With those sure to be popular characters, and a highly relatable story, this is a book to share with youngsters both at home and in foundation stage classrooms and nurseries.

Polly Profiterole’s Little Town Good Enough to Eat / My Grandma is 100

Here are two recent picture books from Little Steps Publishing

Polly Profiterole’s Little Town Good Enough to Eat
Maggie May Gordon and Margarita Levina

Imagine living somewhere where the only ‘shop’ is the front porch of your house. That’s how it is for Polly Profiterole, pancake maker par excellence who has mixed more pancakes than she cares to remember for way, way too long in a little town without a school, a bank, a pub or a church.

Then one night as she lies in bed Polly decides something must be done to change things. With her brain in over-drive she enlists the help of her husband and the following morning Polly bakes and Percy builds

the most delicious town you could ever envisage, from the Choco-Chip Church at the very top of the hill, all the way down to the Pork Pie Pub at the bottom with some yummy establishments in between including the Cup Cake Coffee Shop

and the Honey Roll Hairdresser (shame there’s no bookshop)., Finally of course, they make ‘Polly Profiterole’s Proper Pancake Parlour’.

Thus Polly and Percy co- created a unique little town that must surely have become a go-to destination instead of a drive right through one.

If your taste buds aren’t in overdrive after sharing this fun book with youngsters, then I’d be very surprised. Poet, Maggie May Gordon and illustrator Margarita Levina serve up a tale of teamwork and enterprise, that all began because despite everything, Polly never lost the ability to imagine.

My Grandma is 100
Aimee Chan and Angela Perrini

What a wonderfully warm book is this one narrated by a small child whose Grandma Edna (great grandma) is celebrating her 100th birthday.

Plenty of thought goes into getting the day just right. What kind of food can 100 year-old teeth cope with? What should the birthday cake be like? Then there’s the consideration of a suitable present for somebody who now lives in a special home with lots of other people and doesn’t really need anything.

Next morning with mounting excitement at the prospect of having thought of the perfect present, it’s time for the narrator and family to drive to Grandma’s special party. And what a wonderful celebration it is, especially with so many relations,

as well as Grandma’s letters from The Prime Minister, the Governor General and the Queen of England. Grandma Edna is some lady with three children, four grandchildren and nine great grandchildren.

The author, Aimee Chan is the granddaughter in law of ‘Grandma Edna’ and wrote the book as a celebration of Edna Phillips’ life.

I love the way the narrator’s imaginings are given substance in some of Angela Perrini’s quirky illustrations.

Brave Adventures Little Girl / Where Do Teachers Go At Night? /Where Else Do Teachers Go At Night?

Brave Adventures Little Girl
Iresha Herath and Oscar Fa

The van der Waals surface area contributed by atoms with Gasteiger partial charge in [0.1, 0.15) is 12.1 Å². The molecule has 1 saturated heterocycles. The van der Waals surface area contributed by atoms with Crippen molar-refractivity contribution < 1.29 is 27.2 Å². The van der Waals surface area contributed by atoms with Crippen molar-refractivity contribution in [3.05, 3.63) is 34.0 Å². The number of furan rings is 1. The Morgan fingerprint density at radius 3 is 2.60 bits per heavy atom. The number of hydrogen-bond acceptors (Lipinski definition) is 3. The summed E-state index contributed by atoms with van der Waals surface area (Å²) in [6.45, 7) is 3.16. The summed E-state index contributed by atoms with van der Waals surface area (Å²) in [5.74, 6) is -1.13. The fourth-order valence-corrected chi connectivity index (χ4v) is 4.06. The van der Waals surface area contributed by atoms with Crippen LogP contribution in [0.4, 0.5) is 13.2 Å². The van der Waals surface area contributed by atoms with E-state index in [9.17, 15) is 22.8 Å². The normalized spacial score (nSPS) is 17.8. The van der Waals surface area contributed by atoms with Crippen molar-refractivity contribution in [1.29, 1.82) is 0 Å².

Little Steps Publishing

There’s often a very special bond between young children and their grandparents and so it is with four-year old Anika who visits her grandmother (Achi) and grandfather (Seeya) every Sunday.

Anika doesn’t feel brave when she tries new things: ‘I always feel funny in my tummy’ she tells Seeya.

But she loves to listen to Seeya’s stories of adventures he’s had in various parts of the world.

On this occasion he uses these to talk about how when he was faced with trying new things in various parts of the world he visited, he too frequently had a funny feeling in his tummy. Nevertheless he did the things anyway – swimming in a big lake being followed by what he imagined to be a crocodile,

leaving Sri Lanka to go to university in England and visiting Russia with his university for instance.

His mention of the Olympics brings Anika back to the present as she tells Seeya about learning to hop for the ‘Kinder Olympics’. (Practising hopping caused her to trip and fall during her visit) and she feels reassured by all she’s heard especially when her grandparents agree to come and watch her participate in the Kinder Olympics.

With Oscar Fa’s unusual illustrations that have gentleness and warmth about them, this sensitively told story inspired by the author’s own Sri Lankan family has at its heart loving family relationships, adventure, fear and over-coming of same but above all, love.

Also recently out from Little Steps Publishing

Where Do Teachers Go at Night?
Where Else Do Teachers Go at Night?

Harriet Cuming and Sophie Norsa

When I taught four year olds some of them were convinced that I slept at school. Now though we have the great reveal: two zany books written by Harriet Cuming experienced teacher tell in jaunty rhyme, what happens to the staff after the pupils have all departed from school for the day.

Those teachers certainly don’t confine themselves to one location either: they snorkel in the Great Barrier Reef,

skinny dip in the Caribbean, there’s even a spot of crocodile wrestling in Kakadu.

The second book has the energetic crew off on a new round of after school adventuring . There’s ice-skating in Iceland,

mountain climbing in the Andes as well as butterfly chasing in New Guinea. This reviewer hasn’t participated in any of those activities but has visited four of the locations mentioned in the books and  ridden several elephants in India, albeit not in Mumbai.

Sophie Norsa’s watercolour and crayon illustrations show these wacky activities in such a way that children come away feeling they know something about each of the adventurers’ characters and eccentricities.

Fun and gently educational in a geographical sort of way.

Stars Before Bedtime / What’s in Your Mind Today?

Stars Before Bedtime
Claire Grace & Dr Jessamy Hibberd, illustrated by Hannah Tolson
Wide Eyed Editions